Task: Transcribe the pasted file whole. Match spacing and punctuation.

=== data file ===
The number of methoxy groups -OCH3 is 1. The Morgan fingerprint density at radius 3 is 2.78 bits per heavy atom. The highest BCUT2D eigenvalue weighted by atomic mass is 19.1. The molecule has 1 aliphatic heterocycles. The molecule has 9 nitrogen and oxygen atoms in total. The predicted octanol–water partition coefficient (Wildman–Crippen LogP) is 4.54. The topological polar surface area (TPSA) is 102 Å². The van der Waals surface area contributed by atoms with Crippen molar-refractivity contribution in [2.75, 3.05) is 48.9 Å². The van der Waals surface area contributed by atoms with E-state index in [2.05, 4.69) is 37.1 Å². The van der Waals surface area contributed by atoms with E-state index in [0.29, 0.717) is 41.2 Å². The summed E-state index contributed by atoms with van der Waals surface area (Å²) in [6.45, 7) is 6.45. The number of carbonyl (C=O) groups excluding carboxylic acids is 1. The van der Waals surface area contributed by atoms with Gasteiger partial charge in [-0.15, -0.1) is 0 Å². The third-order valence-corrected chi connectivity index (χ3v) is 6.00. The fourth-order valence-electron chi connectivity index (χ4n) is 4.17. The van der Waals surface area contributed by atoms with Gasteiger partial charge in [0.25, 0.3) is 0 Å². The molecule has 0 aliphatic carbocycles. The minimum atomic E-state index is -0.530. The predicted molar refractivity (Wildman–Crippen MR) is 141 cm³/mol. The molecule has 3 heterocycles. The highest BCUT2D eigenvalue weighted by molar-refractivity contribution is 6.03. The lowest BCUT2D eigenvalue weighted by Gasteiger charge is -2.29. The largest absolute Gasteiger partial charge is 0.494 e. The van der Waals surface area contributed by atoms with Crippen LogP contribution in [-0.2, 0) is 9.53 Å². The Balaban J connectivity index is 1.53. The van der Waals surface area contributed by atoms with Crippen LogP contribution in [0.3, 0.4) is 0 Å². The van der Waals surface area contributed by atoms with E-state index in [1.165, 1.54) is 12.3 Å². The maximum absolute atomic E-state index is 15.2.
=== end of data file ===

The number of methoxy groups -OCH3 is 1. The Morgan fingerprint density at radius 3 is 2.78 bits per heavy atom. The highest BCUT2D eigenvalue weighted by atomic mass is 19.1. The molecule has 1 aliphatic heterocycles. The molecule has 9 nitrogen and oxygen atoms in total. The predicted octanol–water partition coefficient (Wildman–Crippen LogP) is 4.54. The topological polar surface area (TPSA) is 102 Å². The van der Waals surface area contributed by atoms with Crippen molar-refractivity contribution in [2.75, 3.05) is 48.9 Å². The van der Waals surface area contributed by atoms with E-state index in [2.05, 4.69) is 37.1 Å². The van der Waals surface area contributed by atoms with E-state index in [0.29, 0.717) is 41.2 Å². The summed E-state index contributed by atoms with van der Waals surface area (Å²) in [6.45, 7) is 6.45. The number of carbonyl (C=O) groups excluding carboxylic acids is 1. The van der Waals surface area contributed by atoms with Gasteiger partial charge in [-0.15, -0.1) is 0 Å². The third-order valence-corrected chi connectivity index (χ3v) is 6.00. The fourth-order valence-electron chi connectivity index (χ4n) is 4.17. The van der Waals surface area contributed by atoms with Gasteiger partial charge in [0.25, 0.3) is 0 Å². The molecule has 0 aliphatic carbocycles. The minimum atomic E-state index is -0.530. The predicted molar refractivity (Wildman–Crippen MR) is 141 cm³/mol. The molecule has 3 heterocycles. The highest BCUT2D eigenvalue weighted by molar-refractivity contribution is 6.03. The lowest BCUT2D eigenvalue weighted by Gasteiger charge is -2.29. The largest absolute Gasteiger partial charge is 0.494 e. The van der Waals surface area contributed by atoms with Crippen LogP contribution in [-0.2, 0) is 9.53 Å². The Balaban J connectivity index is 1.53. The van der Waals surface area contributed by atoms with Crippen LogP contribution in [0.3, 0.4) is 0 Å². The van der Waals surface area contributed by atoms with E-state index in [1.165, 1.54) is 12.3 Å². The maximum absolute atomic E-state index is 15.2.